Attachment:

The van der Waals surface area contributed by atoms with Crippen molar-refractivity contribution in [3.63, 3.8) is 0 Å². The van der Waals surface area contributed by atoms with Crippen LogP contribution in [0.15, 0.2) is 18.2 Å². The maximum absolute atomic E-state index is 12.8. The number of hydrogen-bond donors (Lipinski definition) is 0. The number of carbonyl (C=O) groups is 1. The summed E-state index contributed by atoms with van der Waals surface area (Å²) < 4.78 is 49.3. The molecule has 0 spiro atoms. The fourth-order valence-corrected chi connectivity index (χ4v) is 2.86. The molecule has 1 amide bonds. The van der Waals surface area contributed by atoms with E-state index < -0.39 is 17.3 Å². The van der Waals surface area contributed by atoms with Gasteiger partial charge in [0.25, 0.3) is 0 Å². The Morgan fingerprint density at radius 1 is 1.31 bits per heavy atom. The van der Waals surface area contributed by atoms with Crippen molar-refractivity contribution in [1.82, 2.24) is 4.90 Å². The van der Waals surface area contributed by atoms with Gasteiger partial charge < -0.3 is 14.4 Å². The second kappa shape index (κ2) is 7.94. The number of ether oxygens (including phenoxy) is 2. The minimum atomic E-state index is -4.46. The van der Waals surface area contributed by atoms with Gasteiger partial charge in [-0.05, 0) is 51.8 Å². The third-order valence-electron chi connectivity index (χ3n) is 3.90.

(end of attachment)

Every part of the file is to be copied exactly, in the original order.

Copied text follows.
The van der Waals surface area contributed by atoms with Crippen molar-refractivity contribution in [3.63, 3.8) is 0 Å². The van der Waals surface area contributed by atoms with Crippen LogP contribution in [0.15, 0.2) is 18.2 Å². The maximum absolute atomic E-state index is 12.8. The number of hydrogen-bond donors (Lipinski definition) is 0. The number of carbonyl (C=O) groups is 1. The summed E-state index contributed by atoms with van der Waals surface area (Å²) < 4.78 is 49.3. The molecule has 0 spiro atoms. The fourth-order valence-corrected chi connectivity index (χ4v) is 2.86. The molecule has 1 amide bonds. The van der Waals surface area contributed by atoms with E-state index < -0.39 is 17.3 Å². The van der Waals surface area contributed by atoms with Gasteiger partial charge in [0.25, 0.3) is 0 Å². The Morgan fingerprint density at radius 1 is 1.31 bits per heavy atom. The van der Waals surface area contributed by atoms with Crippen molar-refractivity contribution in [1.82, 2.24) is 4.90 Å². The van der Waals surface area contributed by atoms with Gasteiger partial charge < -0.3 is 14.4 Å². The second kappa shape index (κ2) is 7.94. The number of ether oxygens (including phenoxy) is 2. The minimum atomic E-state index is -4.46. The van der Waals surface area contributed by atoms with Gasteiger partial charge in [-0.05, 0) is 51.8 Å². The third-order valence-electron chi connectivity index (χ3n) is 3.90.